Monday, November 1, 2010

Chestnut Leaf Continues

I spent a few hours trying to add form. The idea of adding white comes slowly; I'm still not used to it but that doesn't stop me from enjoying it. :-) I like where the top left is going and I will try for more of that tomorrow.

More experiments with silverpoint on gesso. The previous example was using one of the old gesso boards, and I don't think it was sanded properly. This example uses the a new board. Look closely and notice the scratches left behind by the 600 grit. The softness of the lower right was caused by a still damp board where I tried to smooth with wet fingers. I'm looking for finer grits, either in carborundum or a 3M product with very smooth surfaces, nearly gritless.

I heard back from Craig Daniel, owner of the Realgesso company, regarding sanding:

" ...we have worked very hard to get to this level with our surface, and hope to continue to improve in the future. As for sanding a 600 grit paper should make the panel super smooth. The amount of smoothness is totally a personal preference. But you do need to wipe the surface with denatured alcohol to keep the dust from invading your paint film. The nice thing about Real Gesso is it is still absorbent no matter how polished the surface becomes. Some other types of surfaces depends on surface scratches to help the paint to adhere. But be warned that a smooth surface seems to magnifies your mistakes as well as accentuate the positive in a painting, so just experiment around and you will find what you're looking for."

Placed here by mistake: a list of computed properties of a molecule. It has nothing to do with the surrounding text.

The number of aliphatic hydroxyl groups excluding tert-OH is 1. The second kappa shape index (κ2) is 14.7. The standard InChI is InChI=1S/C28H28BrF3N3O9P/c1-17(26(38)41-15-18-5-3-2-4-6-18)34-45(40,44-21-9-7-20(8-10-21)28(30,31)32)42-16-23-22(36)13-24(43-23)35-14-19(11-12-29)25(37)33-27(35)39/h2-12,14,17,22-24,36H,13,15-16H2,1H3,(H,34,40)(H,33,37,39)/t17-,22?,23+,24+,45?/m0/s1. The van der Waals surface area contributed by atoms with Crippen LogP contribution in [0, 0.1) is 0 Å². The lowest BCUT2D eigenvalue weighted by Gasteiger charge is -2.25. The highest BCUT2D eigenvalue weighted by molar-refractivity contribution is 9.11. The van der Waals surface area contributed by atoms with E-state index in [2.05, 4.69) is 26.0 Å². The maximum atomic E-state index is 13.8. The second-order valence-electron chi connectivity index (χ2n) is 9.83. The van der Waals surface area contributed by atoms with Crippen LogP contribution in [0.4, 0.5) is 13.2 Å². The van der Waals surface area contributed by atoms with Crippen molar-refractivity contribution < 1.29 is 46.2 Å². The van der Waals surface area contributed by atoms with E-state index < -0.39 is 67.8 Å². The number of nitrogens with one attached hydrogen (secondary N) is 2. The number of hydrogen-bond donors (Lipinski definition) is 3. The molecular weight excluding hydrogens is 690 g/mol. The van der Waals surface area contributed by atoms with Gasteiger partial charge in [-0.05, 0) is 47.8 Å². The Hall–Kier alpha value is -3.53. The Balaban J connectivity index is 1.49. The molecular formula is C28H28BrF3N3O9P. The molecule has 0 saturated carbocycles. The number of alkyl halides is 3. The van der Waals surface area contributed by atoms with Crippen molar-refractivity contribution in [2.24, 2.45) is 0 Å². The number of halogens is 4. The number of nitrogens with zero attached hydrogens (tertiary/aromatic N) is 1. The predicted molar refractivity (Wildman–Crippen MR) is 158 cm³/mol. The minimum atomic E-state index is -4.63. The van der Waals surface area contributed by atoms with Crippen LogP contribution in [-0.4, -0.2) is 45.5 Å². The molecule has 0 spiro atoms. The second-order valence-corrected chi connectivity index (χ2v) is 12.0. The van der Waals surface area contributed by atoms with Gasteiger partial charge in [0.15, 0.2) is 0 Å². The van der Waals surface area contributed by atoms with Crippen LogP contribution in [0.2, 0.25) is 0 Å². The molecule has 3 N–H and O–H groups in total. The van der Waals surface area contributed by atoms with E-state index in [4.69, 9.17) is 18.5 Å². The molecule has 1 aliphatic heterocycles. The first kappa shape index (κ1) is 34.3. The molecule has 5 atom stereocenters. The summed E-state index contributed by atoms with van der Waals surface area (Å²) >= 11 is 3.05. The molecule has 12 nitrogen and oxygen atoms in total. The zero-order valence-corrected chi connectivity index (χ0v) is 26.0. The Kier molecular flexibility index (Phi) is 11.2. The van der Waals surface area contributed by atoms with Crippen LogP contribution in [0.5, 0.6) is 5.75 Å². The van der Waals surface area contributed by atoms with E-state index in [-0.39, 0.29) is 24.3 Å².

1. The layering is working!

    I admire the top and bottom of this leaf, where the ribbing is so pronounced. The white highlighting brings the shape forward. Am waiting to see what will happen with the 'overlap' section, where two layers of leaf coincide two-thirds of the way up.

    Your silverpoint is wonderfully dark! One is warned that the line is not very pronounced, and shading is difficult because it only ever gives such a pale line -- but your gesso boards must be the ideal medium -- or your silver is nice and soft; perhaps Renaissance silver wasn't quite such good quality :-)

  2. I wish I still had that original leaf! I have a few dropped leaves from this years to help with modeling the shadows but I am still struggling.

    I noticed a difference in gesso texture between the boards, the new ones feeling somehow softer. I've read that ingredients and handling can affect hardness. My silver is rather on the hard side, being drawn wire that has not been annealed. Fine silver can be softer than sterling but either can cross over each other's range by working the metal or annealing it. I have been wondering about hardness and that seems to encompass the support as well as the medium.

    It seems that each support, ground, medium has its own particulars, doesn't it? Your description of goatskin preparation being a good example!